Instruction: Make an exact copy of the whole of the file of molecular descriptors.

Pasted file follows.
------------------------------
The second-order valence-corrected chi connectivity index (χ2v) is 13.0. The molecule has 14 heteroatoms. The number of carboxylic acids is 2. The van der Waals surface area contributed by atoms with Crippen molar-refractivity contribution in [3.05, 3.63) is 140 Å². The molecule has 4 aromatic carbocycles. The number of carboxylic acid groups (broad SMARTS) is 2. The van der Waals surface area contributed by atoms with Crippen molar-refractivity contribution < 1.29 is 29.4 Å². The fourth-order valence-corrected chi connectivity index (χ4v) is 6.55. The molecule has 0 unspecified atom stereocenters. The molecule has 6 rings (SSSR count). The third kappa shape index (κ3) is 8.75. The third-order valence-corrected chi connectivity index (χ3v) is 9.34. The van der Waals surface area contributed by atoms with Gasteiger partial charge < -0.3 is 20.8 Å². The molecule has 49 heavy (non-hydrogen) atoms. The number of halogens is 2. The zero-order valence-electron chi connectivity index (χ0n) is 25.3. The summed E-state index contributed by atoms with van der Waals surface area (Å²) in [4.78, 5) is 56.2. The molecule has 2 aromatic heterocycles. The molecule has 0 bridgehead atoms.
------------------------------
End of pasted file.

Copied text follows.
The second-order valence-corrected chi connectivity index (χ2v) is 13.0. The molecule has 14 heteroatoms. The number of carboxylic acids is 2. The van der Waals surface area contributed by atoms with Crippen molar-refractivity contribution in [3.05, 3.63) is 140 Å². The molecule has 4 aromatic carbocycles. The number of carboxylic acid groups (broad SMARTS) is 2. The van der Waals surface area contributed by atoms with Crippen molar-refractivity contribution < 1.29 is 29.4 Å². The fourth-order valence-corrected chi connectivity index (χ4v) is 6.55. The molecule has 0 unspecified atom stereocenters. The molecule has 6 rings (SSSR count). The third kappa shape index (κ3) is 8.75. The third-order valence-corrected chi connectivity index (χ3v) is 9.34. The van der Waals surface area contributed by atoms with Gasteiger partial charge < -0.3 is 20.8 Å². The molecule has 49 heavy (non-hydrogen) atoms. The number of halogens is 2. The zero-order valence-electron chi connectivity index (χ0n) is 25.3. The summed E-state index contributed by atoms with van der Waals surface area (Å²) in [4.78, 5) is 56.2. The molecule has 2 aromatic heterocycles. The molecule has 0 bridgehead atoms.